Tim Sandidge, a fringe player who spent most of last season on the Rams' practice squad.

    Kennedy is the only nose tackle in the group, and it was a new position to him last season. Also consider the fact that the Rams finished 31st in run defense a year ago. They weren't really impressed with any of the defensive tackles available in free agency this spring.

    So is it time to panic? And given the Rams' recent draft history at the position, is there any cause for optimism that they can get it right this time?

    It's hard to argue with critics who describe Lewis and Kennedy as draft busts. But Pickett should be left out of the argument. No one's saying Pickett is a modern-day Merlin Olsen, but he's an above-average nose tackle whom the Rams shouldn't have let leave St. Louis.

    Pickett signed a relatively modest four-year, $14 million free-agent contract with Green Bay last March. Durable and productive, Pickett finished with 92 tackles in 2006. He had one tackle for every seven snaps with Green Bay, the best tackle-to-play ratio of any Packers defender. Green Bay improved to 13th in the NFL in run defense in '06 after finishing 23rd in '05.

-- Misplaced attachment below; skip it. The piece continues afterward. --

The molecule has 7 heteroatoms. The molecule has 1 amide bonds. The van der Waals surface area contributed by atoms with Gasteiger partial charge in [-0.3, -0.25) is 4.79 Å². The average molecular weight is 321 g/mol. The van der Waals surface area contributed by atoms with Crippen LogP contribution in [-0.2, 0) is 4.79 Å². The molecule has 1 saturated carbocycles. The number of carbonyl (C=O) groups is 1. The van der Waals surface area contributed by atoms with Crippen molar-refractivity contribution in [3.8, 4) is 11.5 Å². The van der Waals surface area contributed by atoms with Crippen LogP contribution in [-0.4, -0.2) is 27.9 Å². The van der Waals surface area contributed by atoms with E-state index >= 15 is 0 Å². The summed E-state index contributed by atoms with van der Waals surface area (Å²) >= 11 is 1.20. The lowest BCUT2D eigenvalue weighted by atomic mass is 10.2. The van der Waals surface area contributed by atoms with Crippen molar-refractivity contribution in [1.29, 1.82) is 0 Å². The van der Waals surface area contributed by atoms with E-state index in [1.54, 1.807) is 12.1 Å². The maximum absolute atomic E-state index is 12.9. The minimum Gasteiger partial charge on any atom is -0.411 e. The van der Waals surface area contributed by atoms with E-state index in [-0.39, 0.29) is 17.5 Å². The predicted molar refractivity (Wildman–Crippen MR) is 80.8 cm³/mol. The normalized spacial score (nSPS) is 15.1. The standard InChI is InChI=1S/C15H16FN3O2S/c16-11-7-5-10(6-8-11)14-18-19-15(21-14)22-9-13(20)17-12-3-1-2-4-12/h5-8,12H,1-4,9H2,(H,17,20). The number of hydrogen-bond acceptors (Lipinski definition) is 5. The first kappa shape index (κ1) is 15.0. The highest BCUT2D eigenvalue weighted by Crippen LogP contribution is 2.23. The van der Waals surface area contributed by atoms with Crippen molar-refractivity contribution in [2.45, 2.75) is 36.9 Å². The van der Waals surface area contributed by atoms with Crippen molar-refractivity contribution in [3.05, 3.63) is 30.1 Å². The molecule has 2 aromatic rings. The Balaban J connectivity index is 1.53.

But Pickett's departure now amounts to spilled milk. The Rams need another widebody in the middle and seemingly are down to two options:

    Selecting one in the draft.

    Trading for Carolina's Kris Jenkins.

    Stout and strong, Jenkins is the prototype nose tackle. He was widely considered one of the league's best after making the Pro Bowl in back-to-back seasons (2002 and '03).

    But shoulder and knee injuries limited him to five games total in the 2004 and '05 seasons. Jenkins later confessed to battling depression and drinking problems during part of that injury down time.

    He bounced back last season, playing in all 16 games and registering 53 tackles and 3 sacks. Jenkins made his third Pro Bowl, although some observers in Carolina felt he still hadn't regained his old form. One week ago, the Panthers let it be known that they would entertain trade offers for Jenkins, who like Pickett is only 27.